His wife, the Princess Royal, and
his two daughters, were with the
Duke   when   he   died.
DIED OP TYPHOID.
LADNER, Jamuary 27.���The death
ocurred yesterday of the two and a
half year old daughter of Mr. and
Mrs. F. Lands, Delta, of typhoid fever.
ShihlbGun
eUtCKLY   STOPS   COOOM8.   CJStS   COLDS.
MCftLS THB TMSOAT AND LUNGS. SS CENTS
PROVINCIAL  NEWS  NOTES.
Kamloops bartenders are now by
by-law required to be duly licensed.
W. H. Dinsmore has been appointed
a provincial constable and assigned to
Grand Forks.
Trinity Valley reports G5 inches of
snow as against 33 this time last year
and 28 ln January, 1909.
okanagan merchants report the
best Christmas season they have ever
enjoyed.
The C. P. R. last year brought 150,-
00o settlers to Canada from the United
Kingdom, as compared with 26,000 in
1910.
The killing of deer out of season is
reported to be a very common practice on the lower mainland.
Port Moody residents are energetically urging the dredging of the Second Narrows at Burrard Inlet.
STEVESTON, B.C., Jan. 29������'Realty
id again active in this section. Mr.
T. fc>. Kulkiier sola ten lots one day
last week. Mr. J. D. O'Neil also reports Ihaving sold six lots in tho
townsite. lt is expected that real estate will increase in value .rom now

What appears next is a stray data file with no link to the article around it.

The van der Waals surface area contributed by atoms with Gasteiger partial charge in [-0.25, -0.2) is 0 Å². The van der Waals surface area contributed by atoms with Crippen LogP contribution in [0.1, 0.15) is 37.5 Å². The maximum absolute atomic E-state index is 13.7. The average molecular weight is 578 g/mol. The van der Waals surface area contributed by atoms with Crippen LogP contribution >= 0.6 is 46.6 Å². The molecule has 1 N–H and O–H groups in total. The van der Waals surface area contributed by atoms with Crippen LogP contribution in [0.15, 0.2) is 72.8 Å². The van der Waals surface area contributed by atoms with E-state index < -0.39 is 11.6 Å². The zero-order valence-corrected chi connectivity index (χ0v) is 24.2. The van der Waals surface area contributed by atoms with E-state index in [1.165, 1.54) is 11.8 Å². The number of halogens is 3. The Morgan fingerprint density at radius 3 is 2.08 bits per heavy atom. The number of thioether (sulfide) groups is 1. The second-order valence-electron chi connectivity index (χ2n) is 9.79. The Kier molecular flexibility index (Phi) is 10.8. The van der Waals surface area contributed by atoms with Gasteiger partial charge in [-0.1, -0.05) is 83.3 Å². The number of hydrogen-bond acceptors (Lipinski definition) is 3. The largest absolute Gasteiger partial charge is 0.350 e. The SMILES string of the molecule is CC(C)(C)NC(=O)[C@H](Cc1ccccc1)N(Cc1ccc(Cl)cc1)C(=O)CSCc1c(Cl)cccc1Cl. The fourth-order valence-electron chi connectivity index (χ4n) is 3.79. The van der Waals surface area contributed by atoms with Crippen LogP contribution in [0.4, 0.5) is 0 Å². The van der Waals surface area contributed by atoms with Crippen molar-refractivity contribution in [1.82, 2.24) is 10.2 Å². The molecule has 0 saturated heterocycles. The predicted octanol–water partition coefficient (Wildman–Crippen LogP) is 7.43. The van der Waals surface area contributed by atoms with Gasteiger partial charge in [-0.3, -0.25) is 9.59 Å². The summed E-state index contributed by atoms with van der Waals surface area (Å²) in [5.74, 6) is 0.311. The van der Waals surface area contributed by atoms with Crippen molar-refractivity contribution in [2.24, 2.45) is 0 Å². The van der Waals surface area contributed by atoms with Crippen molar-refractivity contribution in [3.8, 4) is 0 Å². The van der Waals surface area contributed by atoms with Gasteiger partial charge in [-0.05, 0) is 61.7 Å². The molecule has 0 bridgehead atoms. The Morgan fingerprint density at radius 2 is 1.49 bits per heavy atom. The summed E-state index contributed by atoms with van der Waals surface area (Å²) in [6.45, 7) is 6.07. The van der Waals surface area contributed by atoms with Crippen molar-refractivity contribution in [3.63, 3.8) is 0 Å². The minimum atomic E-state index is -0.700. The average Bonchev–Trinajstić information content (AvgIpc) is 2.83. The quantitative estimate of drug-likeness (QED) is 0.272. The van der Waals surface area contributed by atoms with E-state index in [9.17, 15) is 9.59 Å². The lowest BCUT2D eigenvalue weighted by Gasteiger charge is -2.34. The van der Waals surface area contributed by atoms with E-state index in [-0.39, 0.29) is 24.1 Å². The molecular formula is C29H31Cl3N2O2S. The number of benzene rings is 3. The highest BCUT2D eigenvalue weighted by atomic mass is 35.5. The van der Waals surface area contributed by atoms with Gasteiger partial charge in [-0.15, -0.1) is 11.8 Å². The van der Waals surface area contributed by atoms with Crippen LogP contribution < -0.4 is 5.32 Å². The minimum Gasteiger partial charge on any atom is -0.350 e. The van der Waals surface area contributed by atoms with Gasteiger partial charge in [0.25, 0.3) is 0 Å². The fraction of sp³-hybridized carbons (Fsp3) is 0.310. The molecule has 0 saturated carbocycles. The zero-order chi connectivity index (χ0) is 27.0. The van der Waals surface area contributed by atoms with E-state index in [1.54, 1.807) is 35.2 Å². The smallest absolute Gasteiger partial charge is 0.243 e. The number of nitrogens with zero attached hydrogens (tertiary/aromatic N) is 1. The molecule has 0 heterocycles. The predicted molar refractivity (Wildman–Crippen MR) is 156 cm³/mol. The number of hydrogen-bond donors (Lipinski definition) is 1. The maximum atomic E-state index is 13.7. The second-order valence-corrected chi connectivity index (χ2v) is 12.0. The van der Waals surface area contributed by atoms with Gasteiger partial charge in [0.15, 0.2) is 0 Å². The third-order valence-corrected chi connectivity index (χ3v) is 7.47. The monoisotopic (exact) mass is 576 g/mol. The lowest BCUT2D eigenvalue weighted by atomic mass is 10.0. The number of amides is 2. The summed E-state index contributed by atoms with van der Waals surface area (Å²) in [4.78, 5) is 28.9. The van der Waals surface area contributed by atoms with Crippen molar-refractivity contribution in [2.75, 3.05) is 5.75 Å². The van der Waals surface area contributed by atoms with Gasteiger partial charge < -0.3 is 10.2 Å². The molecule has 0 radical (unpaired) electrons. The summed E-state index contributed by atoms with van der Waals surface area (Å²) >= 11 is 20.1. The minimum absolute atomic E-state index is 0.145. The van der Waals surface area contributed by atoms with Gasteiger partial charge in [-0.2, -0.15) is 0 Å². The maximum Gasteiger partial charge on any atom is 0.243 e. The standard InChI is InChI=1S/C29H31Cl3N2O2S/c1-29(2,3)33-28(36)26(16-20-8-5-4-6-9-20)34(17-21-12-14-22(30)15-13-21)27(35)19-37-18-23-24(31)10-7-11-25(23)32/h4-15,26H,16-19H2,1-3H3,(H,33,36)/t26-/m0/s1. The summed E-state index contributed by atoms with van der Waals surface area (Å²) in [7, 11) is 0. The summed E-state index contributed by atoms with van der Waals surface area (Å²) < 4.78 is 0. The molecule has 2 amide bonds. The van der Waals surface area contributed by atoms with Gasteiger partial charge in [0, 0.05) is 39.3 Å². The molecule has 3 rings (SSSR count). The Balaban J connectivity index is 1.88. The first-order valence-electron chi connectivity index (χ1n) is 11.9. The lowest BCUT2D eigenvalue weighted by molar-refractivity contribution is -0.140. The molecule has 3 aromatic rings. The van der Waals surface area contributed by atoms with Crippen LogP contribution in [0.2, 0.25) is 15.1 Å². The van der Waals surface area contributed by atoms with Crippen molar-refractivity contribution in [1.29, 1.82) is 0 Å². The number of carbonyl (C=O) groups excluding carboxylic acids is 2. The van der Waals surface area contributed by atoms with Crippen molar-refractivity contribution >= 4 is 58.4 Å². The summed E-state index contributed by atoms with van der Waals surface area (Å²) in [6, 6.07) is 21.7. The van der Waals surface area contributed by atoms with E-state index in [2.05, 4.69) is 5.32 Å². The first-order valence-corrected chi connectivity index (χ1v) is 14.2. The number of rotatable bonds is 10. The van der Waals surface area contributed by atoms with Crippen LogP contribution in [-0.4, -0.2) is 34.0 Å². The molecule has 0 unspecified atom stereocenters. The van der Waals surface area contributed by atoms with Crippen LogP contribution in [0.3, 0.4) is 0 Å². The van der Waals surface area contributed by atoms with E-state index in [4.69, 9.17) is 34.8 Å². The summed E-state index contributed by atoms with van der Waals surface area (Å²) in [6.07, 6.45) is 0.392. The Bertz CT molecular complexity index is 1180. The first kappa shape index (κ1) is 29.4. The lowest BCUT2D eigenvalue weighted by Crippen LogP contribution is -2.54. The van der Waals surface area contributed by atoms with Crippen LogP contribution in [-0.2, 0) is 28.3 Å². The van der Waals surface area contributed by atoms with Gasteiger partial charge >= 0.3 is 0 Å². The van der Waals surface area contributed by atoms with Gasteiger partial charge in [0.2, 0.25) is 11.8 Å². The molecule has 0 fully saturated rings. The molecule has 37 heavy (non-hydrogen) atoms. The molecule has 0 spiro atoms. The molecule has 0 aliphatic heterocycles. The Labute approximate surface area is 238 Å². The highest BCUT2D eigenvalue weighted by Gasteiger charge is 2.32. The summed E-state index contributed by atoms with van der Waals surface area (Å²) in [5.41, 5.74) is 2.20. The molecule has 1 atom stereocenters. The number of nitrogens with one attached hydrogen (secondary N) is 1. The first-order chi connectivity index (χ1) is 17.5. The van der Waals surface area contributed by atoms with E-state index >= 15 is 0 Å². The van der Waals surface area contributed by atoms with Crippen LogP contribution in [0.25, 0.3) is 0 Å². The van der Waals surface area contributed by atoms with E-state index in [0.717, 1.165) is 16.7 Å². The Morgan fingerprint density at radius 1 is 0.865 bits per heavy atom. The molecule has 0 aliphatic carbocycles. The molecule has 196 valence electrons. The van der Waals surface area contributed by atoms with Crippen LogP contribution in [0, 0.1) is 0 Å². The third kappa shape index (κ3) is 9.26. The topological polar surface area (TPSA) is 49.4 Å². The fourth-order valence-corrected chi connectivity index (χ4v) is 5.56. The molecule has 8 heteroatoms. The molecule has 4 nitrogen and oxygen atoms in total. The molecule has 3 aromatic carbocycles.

on a's a result of tne federal contract
for construction work on the harbor
being  about   to   be  awarde...
Many fr4e*Ad�� of Mr. a. Par-ter,
postmaster will be pleased to hour
that he is rapidly recovering from a
severe attack of la grippe. He was
relieved in the office and other elutles
by his 'brother, S. Parker.
Miss N. McLaren of the city is visiting Mrs. W. Bridge, No. a road for
a low days.
The Richmond Council v\ill hold
their regular .meeting noxl Monday,
February   5.
Mr. A. F. Green, the shoemaker,
has moved from the Gay 'building to
the store next door west of the bakery. Mr. Green also Intends Increasing his stock of shoes lor the spring
trade.
Mr. L. Morrln, of Seattle', is litting
up the Gay store as an oyster hemse
and cafe. Mr. Morrln who has had
wide experience In the business intends making this a llrst class establishment.
Mr. Geo. Webster, who has Dcen
bookkeeper at the Phoenix Cannery,
for a number of years has been promoted  to   the  position  as  manager.
The Catholics Intend holding a ball
'n the opera house on February 9. A
good time is expected.
Sam Cory and Harry Cole have